We are loyal patrons of WCP and look forward to the Sunday brunch every week. Perhaps this topic has already come up, but it is a question about bird species.
We have 3 parakeets that get along well although they did not grow up together. All are rescues. We are thinking about adding a cockatiel to the family, and are wondering about cages. So, the parakeets have a large cage (approx 2.5′ H x 2′ W X 1′ D) and we have a smaller cage (about 1.5′ HWD) that is just lying around empty.
First question: would a cockatiel require a separate cage or could they all sleep together in the same cage?
Second: Assuming that they cannot share a cage, would you recommend the keets in the smaller cage or leave them in their current habitat?
Third: Would cockatiels and parakeets be competitive/territorial in an open space (like an aviary)?
Thank you for any advice you have on this.
On Sun, Oct 16, 2016 at 12:54 PM UTC, Joyce wrote:
We live in southern TX, and would like to take our Amazon outside since the weather is so nice this time of year. I will purchase a cage of course, but my concerns are what types of bugs and disease am I potentially going to expose her to? She will also be in a covered patio. How do I keep her safe?
Why are those feathers in the cage floor? Is it plucking, molting or over-preening?
We recently received an email from a subscribe of Sunday Brunch that I am sharing with you below:
I recently adopted a 15 year old Severe Macaw whose previous owner had a terminal illness. I could tell the Macaw had been taken care of meticulously from the written records of her care from Hatch Papers to recent complete blood panels however I never had the opportunity to question the previous owner concerning details of ‘Bandit”. I knew the moment I saw her that I wanted her as I owned a Severe 30+ years ago and have known several over the years but none as sweet as this little girl.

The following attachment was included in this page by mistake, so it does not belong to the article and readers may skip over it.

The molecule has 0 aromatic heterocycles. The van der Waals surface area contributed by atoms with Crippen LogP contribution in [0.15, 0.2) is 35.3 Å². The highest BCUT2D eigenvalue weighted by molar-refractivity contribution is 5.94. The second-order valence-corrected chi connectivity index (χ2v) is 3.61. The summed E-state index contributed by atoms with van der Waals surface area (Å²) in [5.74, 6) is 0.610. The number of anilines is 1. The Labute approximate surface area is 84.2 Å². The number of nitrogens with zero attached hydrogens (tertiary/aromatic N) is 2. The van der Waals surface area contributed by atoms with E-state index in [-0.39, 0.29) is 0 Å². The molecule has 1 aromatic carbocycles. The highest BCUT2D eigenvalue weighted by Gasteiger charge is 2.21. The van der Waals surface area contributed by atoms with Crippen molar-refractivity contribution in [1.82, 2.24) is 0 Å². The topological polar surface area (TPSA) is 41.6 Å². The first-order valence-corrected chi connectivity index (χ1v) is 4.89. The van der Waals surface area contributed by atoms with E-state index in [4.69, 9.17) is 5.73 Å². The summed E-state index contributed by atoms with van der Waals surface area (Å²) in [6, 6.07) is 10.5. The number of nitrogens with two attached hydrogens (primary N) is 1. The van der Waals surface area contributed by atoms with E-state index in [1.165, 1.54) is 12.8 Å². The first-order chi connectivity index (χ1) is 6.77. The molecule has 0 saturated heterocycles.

We spend at least an hour each day cuddled up and grooming each other, over the last month I finished
Anatomy and Function
The upper respiratory system (URS) consists of the external nares, operculum, nasal concha, infraorbital sinus, and choanal slit.
The nares are paired symmetrical openings with an operculum within each. The nares each communicate with the the nasal cavity containing the concha.
The left and right nasal cavities are separated by a septum. The nasal cavity communicates with the left and right infraorbital sinus.
About two years ago, I spotted a bird in a pet store (large chain). On his glassed-in cage was the label “Sun Conure.”
I decided that I wanted a bird like that. First, I ordered a large cage from you; then I waited about 9 months for a bird to become available. During that time the label changed to “Fancy Conure” vice Sun Conure.
The bird I purchased, my friend “Conrad”, is identical in coloring and in temperament (as described in several references) to a Sun Conure. Since we haven’t mentioned any names of pet chains (so we aren’t subject to law suit!), can you offer any thoughts on the name change.
Crossbreed? Avoiding the endangered species controls? Has anyone else ever raised this question???
Birds that have been only given one food for all their lives are harder to convert to a better diet but it can be done with time and patience.
A wide flat dish with chopped veggies, mashed carrots, squash, a big hunk of green romaine lettuce placed on the center of the bottom of their cage EVERYDAY for a month should get them rolling. Sprinkle the plate with some sed, and take out their main dish for a few hours after placing the fresh food dish in the cage.
Here is just one option using bird bread to get them to eat pellets.